Obama’s Gun Control Speech: Are Emotions Relevant to the Gun Debate?

An emotional speech from US President Obama proposing increased background checks in an attempt to stem gun violence in America has hit an equally impassioned divide amongst citizens of the USA.

Obama’s proposal aims to bolster existing gun laws though: expanded background checks, including usage of criminal records and streamlining the reporting of mental health issues; broadening the definition of a gun dealer; and better tracking of firearms reported as lost or stolen.

While the intention appears not to lessen Americans’ right to bear arms or confiscate their guns and weapons, others feel it’s unconstitutional and an overreach of executive power undermining civil liberties.

Understandably lines are being drawn around clusters of the anti-gun lobby with victims of past shootings and gun violence often politically aligned with the Democrats versus the pro-gun lobby including the National Rifle Association (NRA) and others often politically aligned with the Republicans.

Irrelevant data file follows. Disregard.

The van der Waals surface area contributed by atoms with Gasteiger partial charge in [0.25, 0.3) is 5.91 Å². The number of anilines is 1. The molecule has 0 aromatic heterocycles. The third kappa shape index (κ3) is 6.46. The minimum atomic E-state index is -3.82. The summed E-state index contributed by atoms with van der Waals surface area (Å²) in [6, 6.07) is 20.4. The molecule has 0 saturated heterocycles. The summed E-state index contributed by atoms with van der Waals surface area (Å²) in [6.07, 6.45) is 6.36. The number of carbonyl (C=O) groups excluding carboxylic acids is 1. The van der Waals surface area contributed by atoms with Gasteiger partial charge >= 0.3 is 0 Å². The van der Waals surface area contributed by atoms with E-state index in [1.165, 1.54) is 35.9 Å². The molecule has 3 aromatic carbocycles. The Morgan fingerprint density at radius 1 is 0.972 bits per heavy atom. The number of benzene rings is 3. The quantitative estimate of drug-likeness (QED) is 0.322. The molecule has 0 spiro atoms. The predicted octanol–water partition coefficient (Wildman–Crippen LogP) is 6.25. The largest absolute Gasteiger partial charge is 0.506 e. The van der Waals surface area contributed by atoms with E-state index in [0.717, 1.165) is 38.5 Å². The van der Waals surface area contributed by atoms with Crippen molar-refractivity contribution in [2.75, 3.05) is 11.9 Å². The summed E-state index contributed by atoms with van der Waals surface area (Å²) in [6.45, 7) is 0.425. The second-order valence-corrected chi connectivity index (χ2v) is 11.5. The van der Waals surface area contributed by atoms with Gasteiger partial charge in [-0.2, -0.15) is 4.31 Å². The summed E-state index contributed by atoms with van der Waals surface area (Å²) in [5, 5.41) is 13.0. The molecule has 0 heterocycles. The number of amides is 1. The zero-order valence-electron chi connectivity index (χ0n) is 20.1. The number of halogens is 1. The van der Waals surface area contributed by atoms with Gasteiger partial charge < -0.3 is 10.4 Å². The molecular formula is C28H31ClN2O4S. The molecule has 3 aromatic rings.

Is there a way to limit gun violence and mass shootings in America without resorting to increased government intervention and regulation?

Given the Constitution of the United States and the powerful sentiments surrounding gun ownership:

Is gun ownership a necessary evil in America?

Or has the whole gun control debate in the USA become far too emotive, with use of words such as “evil” serving only to appeal to populist emotions rather than logical and constructive discussion?